Slowing down and really savoring the holidays is so near and dear to my heart, and I loved seeing this awesome roundup of ways to simplify Christmas this year.

    Although I love giving Christmas gifts, I’ve definitely pared down the amount of gift exchanges we participate in. It’s made the holidays so much less stressful for me and allows me to truly enjoy this time of year instead of feeling anxiety and dread. Instead of exchanging gifts with most of my friends now, we typically opt for a nice meal together instead. Quality time spent with loved ones is the greatest gift of all!!

    • Of course, Christina! I saw you tweet it, loved it and knew I had to include it. I don’t exchange gifts with any friends, except for one: and it’s typically just a candle and/or some socks (inside joke but we buy good pairs that last!). I do like to give a few gifts to my immediate family members, but don’t need anything in return. Like you said, quality time is the best gift of all. :)

      • I completely agree Cait! I much prefer to give gifts than receive them any day :) And candles + socks are my FAVORITE gifts to receive. My Mom asked me what I wanted for Christmas this year and socks were literally at the top of my list, LOL! A nice quality pair of socks is so awesome to receive! Or maybe that’s how you know we’re getting old ;)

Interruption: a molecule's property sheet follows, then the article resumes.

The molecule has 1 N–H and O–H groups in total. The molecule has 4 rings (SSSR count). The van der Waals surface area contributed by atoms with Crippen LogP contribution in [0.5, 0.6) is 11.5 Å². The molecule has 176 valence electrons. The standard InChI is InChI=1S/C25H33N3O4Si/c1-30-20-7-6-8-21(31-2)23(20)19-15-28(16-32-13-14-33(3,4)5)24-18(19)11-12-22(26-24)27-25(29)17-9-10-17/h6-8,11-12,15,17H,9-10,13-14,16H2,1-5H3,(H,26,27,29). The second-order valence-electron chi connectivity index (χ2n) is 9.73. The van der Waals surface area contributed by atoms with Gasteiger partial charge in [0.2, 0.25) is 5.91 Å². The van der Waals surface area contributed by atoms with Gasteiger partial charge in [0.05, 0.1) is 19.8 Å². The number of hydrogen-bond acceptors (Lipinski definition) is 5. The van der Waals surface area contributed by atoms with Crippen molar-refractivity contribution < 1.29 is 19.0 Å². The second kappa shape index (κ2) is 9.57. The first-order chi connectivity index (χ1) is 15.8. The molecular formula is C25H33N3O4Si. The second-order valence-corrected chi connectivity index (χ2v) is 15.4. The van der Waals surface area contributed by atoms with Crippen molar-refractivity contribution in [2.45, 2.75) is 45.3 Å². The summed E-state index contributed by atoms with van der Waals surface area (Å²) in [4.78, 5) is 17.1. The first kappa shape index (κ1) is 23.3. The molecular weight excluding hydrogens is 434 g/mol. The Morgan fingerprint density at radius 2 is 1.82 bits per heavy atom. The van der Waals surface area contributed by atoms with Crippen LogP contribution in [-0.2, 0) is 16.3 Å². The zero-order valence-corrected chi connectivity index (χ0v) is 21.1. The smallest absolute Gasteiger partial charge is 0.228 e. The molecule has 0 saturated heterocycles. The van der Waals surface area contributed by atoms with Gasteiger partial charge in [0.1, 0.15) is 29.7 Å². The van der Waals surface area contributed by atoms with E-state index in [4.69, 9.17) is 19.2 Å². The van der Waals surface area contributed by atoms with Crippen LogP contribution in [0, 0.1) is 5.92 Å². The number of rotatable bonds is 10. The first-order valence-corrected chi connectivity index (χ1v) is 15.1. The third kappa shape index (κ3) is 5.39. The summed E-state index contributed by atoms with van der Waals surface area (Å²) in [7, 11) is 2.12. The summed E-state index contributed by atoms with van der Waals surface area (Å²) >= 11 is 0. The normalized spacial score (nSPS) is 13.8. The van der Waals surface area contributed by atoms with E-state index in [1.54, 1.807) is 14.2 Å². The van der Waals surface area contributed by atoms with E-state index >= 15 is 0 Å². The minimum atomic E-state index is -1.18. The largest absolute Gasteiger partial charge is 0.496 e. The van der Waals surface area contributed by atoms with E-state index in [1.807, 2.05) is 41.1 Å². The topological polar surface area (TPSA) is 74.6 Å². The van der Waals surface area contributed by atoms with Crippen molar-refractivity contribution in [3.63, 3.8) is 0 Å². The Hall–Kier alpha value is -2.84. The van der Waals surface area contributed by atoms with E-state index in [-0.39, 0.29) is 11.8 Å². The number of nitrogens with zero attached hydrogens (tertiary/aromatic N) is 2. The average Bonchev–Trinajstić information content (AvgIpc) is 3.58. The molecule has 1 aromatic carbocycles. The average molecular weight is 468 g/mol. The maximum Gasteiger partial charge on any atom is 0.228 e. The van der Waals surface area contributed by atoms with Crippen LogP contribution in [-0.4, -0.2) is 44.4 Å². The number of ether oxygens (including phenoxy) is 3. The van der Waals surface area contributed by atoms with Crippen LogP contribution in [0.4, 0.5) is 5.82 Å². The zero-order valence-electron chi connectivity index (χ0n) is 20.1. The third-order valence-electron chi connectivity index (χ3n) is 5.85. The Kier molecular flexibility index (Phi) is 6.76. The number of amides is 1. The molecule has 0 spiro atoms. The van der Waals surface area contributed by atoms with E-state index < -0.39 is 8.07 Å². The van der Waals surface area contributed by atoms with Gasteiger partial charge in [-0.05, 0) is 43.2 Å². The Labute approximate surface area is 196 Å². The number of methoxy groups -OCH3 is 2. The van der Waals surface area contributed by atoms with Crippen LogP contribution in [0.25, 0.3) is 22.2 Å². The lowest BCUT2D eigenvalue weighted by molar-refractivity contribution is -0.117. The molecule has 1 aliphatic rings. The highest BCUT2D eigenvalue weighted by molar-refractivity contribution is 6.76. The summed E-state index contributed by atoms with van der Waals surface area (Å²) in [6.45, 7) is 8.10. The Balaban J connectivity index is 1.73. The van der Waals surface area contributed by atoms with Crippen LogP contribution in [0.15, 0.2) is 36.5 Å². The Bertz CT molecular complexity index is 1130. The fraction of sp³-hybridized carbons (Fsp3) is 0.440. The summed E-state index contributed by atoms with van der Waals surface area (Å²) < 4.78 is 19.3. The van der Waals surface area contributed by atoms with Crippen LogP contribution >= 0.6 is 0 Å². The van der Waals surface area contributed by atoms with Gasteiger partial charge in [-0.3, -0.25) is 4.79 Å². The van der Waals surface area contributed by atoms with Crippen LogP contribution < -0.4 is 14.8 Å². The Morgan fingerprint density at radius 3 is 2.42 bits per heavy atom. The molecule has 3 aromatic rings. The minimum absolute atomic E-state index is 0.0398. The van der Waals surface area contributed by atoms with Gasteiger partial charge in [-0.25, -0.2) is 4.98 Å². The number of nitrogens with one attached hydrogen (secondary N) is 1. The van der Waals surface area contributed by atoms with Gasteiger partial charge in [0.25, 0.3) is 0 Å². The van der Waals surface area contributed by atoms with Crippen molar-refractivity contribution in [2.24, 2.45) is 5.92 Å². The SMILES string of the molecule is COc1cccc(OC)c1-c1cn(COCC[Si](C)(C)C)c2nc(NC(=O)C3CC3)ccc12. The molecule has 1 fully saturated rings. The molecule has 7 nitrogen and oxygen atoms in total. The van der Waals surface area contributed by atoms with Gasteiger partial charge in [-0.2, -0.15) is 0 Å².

• “How are you approaching gift giving this year?”

    The gift of self, Cait. Last year I helped paint the inside of our church. This year, starting this week, I and a friend are painting the inside of a house that will be made available for a refugee family to live in over the next year until they can get established here in Toronto. Listened to your CBC interview – well done friend!

    • Rob – thank you for doing this. I knew you were a selfless person… but I’m a bit speechless, right now. You are making a huge difference, in more ways than one.

  • My family’s adopting our very first gift-free Christmas. My father was a little hesitant at first because it’s our first year without my grandmother. And watching her open her stocking was an annual tradition. But we realized we’re all entering different financial phases of our lives – my father just retired, my sister’s going back to school, etc. And we’re just grateful for the opportunity to spend some time together. Instead of opening presents, I think my sister will cook us a really tasty breakfast :)